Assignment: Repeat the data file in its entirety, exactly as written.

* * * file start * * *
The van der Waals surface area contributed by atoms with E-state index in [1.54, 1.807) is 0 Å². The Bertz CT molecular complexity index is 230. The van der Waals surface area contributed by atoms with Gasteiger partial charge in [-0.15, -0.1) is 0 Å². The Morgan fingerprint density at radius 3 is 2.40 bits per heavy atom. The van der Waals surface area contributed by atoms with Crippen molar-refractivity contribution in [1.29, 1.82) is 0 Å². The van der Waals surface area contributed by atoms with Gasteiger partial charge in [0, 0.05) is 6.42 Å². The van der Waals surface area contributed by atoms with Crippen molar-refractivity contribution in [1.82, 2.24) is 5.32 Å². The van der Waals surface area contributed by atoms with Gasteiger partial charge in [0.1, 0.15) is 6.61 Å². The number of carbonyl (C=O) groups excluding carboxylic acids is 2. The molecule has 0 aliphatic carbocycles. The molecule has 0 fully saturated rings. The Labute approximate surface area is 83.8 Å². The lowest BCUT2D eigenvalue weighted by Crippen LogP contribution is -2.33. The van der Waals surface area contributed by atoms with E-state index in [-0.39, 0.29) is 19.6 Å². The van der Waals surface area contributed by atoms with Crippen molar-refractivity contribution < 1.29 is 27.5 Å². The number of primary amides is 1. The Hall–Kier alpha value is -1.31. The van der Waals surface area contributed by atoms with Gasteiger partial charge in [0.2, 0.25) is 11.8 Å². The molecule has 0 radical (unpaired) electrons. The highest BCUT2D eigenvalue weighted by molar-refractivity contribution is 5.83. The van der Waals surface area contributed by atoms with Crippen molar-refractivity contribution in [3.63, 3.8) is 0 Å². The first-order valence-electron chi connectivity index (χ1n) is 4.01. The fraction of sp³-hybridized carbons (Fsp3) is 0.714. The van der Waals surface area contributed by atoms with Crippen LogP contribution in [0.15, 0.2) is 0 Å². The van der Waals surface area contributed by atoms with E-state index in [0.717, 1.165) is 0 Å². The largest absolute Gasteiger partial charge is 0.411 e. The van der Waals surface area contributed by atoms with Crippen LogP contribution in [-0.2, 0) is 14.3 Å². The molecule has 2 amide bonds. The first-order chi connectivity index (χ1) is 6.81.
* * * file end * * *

The van der Waals surface area contributed by atoms with E-state index in [1.54, 1.807) is 0 Å². The Bertz CT molecular complexity index is 230. The van der Waals surface area contributed by atoms with Gasteiger partial charge in [-0.15, -0.1) is 0 Å². The Morgan fingerprint density at radius 3 is 2.40 bits per heavy atom. The van der Waals surface area contributed by atoms with Crippen molar-refractivity contribution in [1.29, 1.82) is 0 Å². The van der Waals surface area contributed by atoms with Gasteiger partial charge in [0, 0.05) is 6.42 Å². The van der Waals surface area contributed by atoms with Crippen molar-refractivity contribution in [1.82, 2.24) is 5.32 Å². The van der Waals surface area contributed by atoms with Gasteiger partial charge in [0.1, 0.15) is 6.61 Å². The number of carbonyl (C=O) groups excluding carboxylic acids is 2. The molecule has 0 aliphatic carbocycles. The molecule has 0 fully saturated rings. The Labute approximate surface area is 83.8 Å². The lowest BCUT2D eigenvalue weighted by Crippen LogP contribution is -2.33. The van der Waals surface area contributed by atoms with E-state index in [-0.39, 0.29) is 19.6 Å². The van der Waals surface area contributed by atoms with Crippen molar-refractivity contribution < 1.29 is 27.5 Å². The number of primary amides is 1. The Hall–Kier alpha value is -1.31. The van der Waals surface area contributed by atoms with Gasteiger partial charge in [0.2, 0.25) is 11.8 Å². The molecule has 0 radical (unpaired) electrons. The highest BCUT2D eigenvalue weighted by molar-refractivity contribution is 5.83. The van der Waals surface area contributed by atoms with Crippen molar-refractivity contribution in [3.63, 3.8) is 0 Å². The first-order valence-electron chi connectivity index (χ1n) is 4.01. The fraction of sp³-hybridized carbons (Fsp3) is 0.714. The van der Waals surface area contributed by atoms with Crippen LogP contribution in [0.15, 0.2) is 0 Å². The van der Waals surface area contributed by atoms with E-state index in [0.717, 1.165) is 0 Å². The largest absolute Gasteiger partial charge is 0.411 e. The van der Waals surface area contributed by atoms with Crippen LogP contribution in [-0.2, 0) is 14.3 Å². The molecule has 2 amide bonds. The first-order chi connectivity index (χ1) is 6.81.